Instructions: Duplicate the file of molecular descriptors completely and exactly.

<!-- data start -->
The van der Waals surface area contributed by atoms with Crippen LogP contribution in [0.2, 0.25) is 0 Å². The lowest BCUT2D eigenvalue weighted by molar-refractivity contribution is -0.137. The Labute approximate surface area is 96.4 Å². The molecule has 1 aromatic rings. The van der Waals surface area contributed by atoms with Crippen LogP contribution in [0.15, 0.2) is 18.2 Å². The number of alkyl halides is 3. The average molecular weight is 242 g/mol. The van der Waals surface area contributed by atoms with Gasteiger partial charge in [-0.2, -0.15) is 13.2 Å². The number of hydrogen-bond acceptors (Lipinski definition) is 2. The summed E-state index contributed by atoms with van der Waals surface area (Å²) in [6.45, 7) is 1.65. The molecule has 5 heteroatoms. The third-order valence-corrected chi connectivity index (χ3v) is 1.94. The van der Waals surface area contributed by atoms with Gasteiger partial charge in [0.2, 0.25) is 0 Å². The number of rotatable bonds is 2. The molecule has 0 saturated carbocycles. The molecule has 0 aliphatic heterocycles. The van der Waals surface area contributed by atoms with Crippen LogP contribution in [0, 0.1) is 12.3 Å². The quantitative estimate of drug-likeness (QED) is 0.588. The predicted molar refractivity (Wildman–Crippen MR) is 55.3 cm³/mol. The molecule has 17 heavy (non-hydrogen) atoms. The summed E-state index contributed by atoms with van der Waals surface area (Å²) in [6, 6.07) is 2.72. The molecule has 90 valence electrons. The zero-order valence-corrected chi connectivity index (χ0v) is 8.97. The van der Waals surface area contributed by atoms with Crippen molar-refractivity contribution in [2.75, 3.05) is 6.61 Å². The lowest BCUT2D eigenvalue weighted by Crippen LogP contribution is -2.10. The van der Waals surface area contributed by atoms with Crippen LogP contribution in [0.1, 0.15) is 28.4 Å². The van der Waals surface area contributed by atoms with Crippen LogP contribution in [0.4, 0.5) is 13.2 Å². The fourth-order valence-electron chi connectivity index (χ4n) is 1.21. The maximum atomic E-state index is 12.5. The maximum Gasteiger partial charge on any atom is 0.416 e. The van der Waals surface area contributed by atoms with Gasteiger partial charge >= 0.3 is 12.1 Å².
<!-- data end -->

The van der Waals surface area contributed by atoms with Crippen LogP contribution in [0.2, 0.25) is 0 Å². The lowest BCUT2D eigenvalue weighted by molar-refractivity contribution is -0.137. The Labute approximate surface area is 96.4 Å². The molecule has 1 aromatic rings. The van der Waals surface area contributed by atoms with Crippen LogP contribution in [0.15, 0.2) is 18.2 Å². The number of alkyl halides is 3. The average molecular weight is 242 g/mol. The van der Waals surface area contributed by atoms with Gasteiger partial charge in [-0.2, -0.15) is 13.2 Å². The number of hydrogen-bond acceptors (Lipinski definition) is 2. The summed E-state index contributed by atoms with van der Waals surface area (Å²) in [6.45, 7) is 1.65. The molecule has 5 heteroatoms. The third-order valence-corrected chi connectivity index (χ3v) is 1.94. The van der Waals surface area contributed by atoms with Gasteiger partial charge in [0.2, 0.25) is 0 Å². The number of rotatable bonds is 2. The molecule has 0 saturated carbocycles. The molecule has 0 aliphatic heterocycles. The van der Waals surface area contributed by atoms with Crippen LogP contribution in [0, 0.1) is 12.3 Å². The quantitative estimate of drug-likeness (QED) is 0.588. The predicted molar refractivity (Wildman–Crippen MR) is 55.3 cm³/mol. The molecule has 17 heavy (non-hydrogen) atoms. The summed E-state index contributed by atoms with van der Waals surface area (Å²) in [6, 6.07) is 2.72. The molecule has 90 valence electrons. The zero-order valence-corrected chi connectivity index (χ0v) is 8.97. The van der Waals surface area contributed by atoms with Crippen molar-refractivity contribution in [2.75, 3.05) is 6.61 Å². The lowest BCUT2D eigenvalue weighted by Crippen LogP contribution is -2.10. The van der Waals surface area contributed by atoms with Crippen LogP contribution in [0.1, 0.15) is 28.4 Å². The van der Waals surface area contributed by atoms with Crippen LogP contribution in [0.4, 0.5) is 13.2 Å². The fourth-order valence-electron chi connectivity index (χ4n) is 1.21. The maximum atomic E-state index is 12.5. The maximum Gasteiger partial charge on any atom is 0.416 e. The van der Waals surface area contributed by atoms with Gasteiger partial charge >= 0.3 is 12.1 Å².